Understanding Your Dog’s Body Language

RJ Looking RelaxedUnderstanding your dog’s body language is very important, especially when around strangers, small children or new dogs. Bites can happen in an instant. Children often want to hug a cuddly dog and often go in face first.  This can frighten even the most stable dogs. A playful encounter can quickly turn antagonistic. Odds are a dog’s sharper teeth and claws will win out over a young child’s softer skin most every time.

At the Peaceable Kingdom shelter, we deal with scared dogs all the time. These animals come in from off the streets or have been surrendered and sometimes abused. We learn very quickly how to read a dogs clues in order to protect both ourselves and our new guests.

There are obvious signs that a dog may be preparing to bite whether as part of an aggressive behavior or in a defensive manner. Growling, tail and ears pinned down, and intense eye stares are all well known indicators. Clearly in these cases the dog needs to be handled with extra care or better yet, left alone.

But stressful situation can also cause a dog to act out.  So-called “displacement behaviors” are normal behaviors displayed out of context and can indicate conflict and anxiety.  The dog wants to do something, but suppresses the urge to do it, and displaces it  with something else such as a lick or a yawn.   A dog making a simple yawn or displaying half-closed eyes are indicators that the animal may not know how to deal with their immediate situation.  Even a raised paw can mean that they are a little scared and thus should be left alone.

Other examples of displacement behaviors include: (source)

  • yawning when not tired
  • licking chops without the presence of food
  • sudden scratching when not itchy
  • sudden biting at paws or other body part
  • sudden sniffing the ground or other object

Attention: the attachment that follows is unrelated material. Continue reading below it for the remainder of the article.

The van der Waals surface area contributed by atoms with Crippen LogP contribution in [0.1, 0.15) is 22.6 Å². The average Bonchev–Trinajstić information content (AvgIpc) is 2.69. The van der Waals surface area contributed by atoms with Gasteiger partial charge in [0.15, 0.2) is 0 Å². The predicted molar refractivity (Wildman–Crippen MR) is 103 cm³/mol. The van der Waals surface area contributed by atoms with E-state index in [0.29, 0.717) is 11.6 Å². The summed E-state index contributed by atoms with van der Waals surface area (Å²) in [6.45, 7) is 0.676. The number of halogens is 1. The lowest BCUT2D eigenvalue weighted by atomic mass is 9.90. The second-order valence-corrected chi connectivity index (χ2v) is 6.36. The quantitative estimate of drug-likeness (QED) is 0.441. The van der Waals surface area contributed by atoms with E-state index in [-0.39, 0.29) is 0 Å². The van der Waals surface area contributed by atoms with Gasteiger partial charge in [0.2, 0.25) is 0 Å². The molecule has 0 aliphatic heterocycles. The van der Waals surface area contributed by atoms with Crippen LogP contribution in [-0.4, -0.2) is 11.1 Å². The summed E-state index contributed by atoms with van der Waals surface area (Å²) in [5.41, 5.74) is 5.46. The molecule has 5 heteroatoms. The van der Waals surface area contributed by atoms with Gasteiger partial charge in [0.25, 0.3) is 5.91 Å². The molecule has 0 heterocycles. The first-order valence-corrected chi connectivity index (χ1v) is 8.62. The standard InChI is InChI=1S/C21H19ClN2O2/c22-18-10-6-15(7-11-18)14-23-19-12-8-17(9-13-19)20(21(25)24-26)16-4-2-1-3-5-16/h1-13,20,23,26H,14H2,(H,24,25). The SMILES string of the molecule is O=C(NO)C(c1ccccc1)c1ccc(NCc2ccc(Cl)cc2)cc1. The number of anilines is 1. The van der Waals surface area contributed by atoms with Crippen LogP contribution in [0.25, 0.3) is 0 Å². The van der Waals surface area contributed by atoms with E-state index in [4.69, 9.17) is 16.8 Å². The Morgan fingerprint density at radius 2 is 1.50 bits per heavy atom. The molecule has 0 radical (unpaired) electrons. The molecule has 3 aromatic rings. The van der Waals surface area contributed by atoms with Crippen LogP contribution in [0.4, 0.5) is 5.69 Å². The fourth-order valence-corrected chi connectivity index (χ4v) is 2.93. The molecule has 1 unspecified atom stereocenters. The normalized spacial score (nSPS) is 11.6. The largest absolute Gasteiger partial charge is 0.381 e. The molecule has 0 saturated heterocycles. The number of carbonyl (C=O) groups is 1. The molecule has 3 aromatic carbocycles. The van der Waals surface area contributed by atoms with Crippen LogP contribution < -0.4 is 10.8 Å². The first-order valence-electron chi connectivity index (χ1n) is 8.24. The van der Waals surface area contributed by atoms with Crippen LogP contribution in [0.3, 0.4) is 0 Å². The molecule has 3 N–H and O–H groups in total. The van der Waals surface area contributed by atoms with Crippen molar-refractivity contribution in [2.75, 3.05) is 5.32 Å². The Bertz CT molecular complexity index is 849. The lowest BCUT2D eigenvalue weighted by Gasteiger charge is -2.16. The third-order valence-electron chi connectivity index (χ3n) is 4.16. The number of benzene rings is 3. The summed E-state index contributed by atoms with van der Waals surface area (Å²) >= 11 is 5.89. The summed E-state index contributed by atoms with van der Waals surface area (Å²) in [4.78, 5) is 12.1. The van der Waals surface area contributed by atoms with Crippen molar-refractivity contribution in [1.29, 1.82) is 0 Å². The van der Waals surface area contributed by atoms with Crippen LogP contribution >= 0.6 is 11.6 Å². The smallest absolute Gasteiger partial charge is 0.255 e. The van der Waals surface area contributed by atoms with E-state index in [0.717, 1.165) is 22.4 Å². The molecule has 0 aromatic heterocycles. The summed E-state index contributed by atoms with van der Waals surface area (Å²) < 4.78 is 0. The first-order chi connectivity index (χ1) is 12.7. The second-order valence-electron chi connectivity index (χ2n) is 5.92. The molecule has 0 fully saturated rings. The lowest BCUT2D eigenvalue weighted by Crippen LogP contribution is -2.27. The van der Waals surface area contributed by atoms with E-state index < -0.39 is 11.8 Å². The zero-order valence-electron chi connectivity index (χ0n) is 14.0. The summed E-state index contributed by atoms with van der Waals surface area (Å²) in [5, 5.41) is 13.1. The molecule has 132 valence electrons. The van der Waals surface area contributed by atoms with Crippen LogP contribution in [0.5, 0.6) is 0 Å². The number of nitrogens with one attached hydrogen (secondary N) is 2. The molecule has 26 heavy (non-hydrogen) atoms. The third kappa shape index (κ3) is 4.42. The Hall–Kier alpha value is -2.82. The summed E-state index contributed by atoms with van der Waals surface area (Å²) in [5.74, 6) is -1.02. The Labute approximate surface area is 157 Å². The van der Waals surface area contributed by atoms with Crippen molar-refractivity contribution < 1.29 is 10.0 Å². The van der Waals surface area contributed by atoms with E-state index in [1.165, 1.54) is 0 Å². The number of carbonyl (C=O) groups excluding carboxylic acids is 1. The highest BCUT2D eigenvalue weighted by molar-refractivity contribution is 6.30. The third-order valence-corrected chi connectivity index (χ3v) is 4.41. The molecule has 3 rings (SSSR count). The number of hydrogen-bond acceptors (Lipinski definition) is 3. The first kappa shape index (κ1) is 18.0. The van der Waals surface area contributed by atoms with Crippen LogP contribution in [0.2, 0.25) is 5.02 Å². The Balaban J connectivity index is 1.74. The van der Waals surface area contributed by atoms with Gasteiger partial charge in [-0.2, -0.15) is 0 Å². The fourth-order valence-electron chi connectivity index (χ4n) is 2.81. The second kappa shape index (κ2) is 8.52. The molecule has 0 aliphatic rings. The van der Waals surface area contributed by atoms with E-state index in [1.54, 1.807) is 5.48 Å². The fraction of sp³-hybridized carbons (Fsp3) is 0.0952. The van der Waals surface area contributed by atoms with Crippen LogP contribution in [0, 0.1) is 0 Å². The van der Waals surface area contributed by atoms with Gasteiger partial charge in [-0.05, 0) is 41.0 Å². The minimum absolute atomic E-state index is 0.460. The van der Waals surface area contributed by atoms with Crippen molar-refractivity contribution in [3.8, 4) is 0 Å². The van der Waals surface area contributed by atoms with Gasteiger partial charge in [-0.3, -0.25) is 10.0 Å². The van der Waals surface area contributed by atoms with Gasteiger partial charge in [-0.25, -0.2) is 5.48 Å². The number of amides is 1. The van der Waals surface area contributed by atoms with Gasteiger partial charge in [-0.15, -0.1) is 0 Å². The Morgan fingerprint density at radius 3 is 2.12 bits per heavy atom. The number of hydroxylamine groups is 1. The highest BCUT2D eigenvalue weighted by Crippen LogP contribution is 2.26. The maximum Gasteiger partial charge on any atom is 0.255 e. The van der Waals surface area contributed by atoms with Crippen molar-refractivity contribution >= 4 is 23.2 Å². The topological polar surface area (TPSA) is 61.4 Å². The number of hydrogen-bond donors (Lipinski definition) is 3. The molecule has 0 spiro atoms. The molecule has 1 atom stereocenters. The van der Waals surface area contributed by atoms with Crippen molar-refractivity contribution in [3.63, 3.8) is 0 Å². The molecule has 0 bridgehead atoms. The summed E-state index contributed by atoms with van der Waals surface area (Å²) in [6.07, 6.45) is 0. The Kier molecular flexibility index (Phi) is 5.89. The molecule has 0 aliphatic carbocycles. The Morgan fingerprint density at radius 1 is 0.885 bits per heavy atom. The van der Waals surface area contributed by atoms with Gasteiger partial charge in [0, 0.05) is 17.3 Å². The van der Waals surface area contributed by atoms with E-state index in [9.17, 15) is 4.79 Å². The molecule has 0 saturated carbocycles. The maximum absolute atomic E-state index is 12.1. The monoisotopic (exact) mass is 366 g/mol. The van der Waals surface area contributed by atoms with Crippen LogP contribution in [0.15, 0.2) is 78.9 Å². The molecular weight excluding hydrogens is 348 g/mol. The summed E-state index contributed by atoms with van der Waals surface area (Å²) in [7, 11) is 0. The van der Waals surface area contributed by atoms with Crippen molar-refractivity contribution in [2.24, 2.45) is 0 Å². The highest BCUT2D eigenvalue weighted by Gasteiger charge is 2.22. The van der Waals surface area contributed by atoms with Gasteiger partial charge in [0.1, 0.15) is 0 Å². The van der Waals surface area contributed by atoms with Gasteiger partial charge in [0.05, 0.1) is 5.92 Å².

• wet dog shake when not wet or dirty

Even good dogs bite. Sadly so many dogs are taken to shelters because of one biting incident that could
have been avoided if the owner was paying better attention.

A happy dog has a wagging tail and a happy expression. He may play bow and roll over. All other body language should be closely observed. Thus it is essential to never leave a new dog alone with a child as the young one does not have the experience to properly interpret this kind of body language.

Dogs can also be food aggressive as well as extremely protective of a toy, or even their private space inside something like a box or crate. Never think that any dog, whether your own or a new animal, will not bite you. You may be well-meaning with your intentions, but your pet may reacting to other stimuli that is causing it to be anxious or scared.  A good example of this is at the Vet’s office where the surroundings may not be so familiar or there are other animals causing a stir in the background. Add that to the possibility of being poked and prodded and you can imagine how unsettled they can become.  Sometimes a quick nip is their first defense.

My two sweet senior rescues are wonderful with everyone 99% of the time.  But they do become terrified during a trip to the doctor’s office and I have to be considerate of their temperament.

Reading Canine Body Language

Body Language of Fear in Dogs


For more great information on the topic, check out the following resources:

[YOUTUBE] Understanding Dog Body Language – Learn how to read dogs behavior better

Body Language: What is your puppy saying? [Animal Hospital of North Asheville]

Dog Body Language [petprofessionalguide.com]

Canine Body Language [positively.com]

Dog Body Language [bestfriends.org]

Eric Michael Cohen, Canine Relational & Behavioral Strategist

Veterinarian and Animal Behaviorist Dr. Sophia Yin


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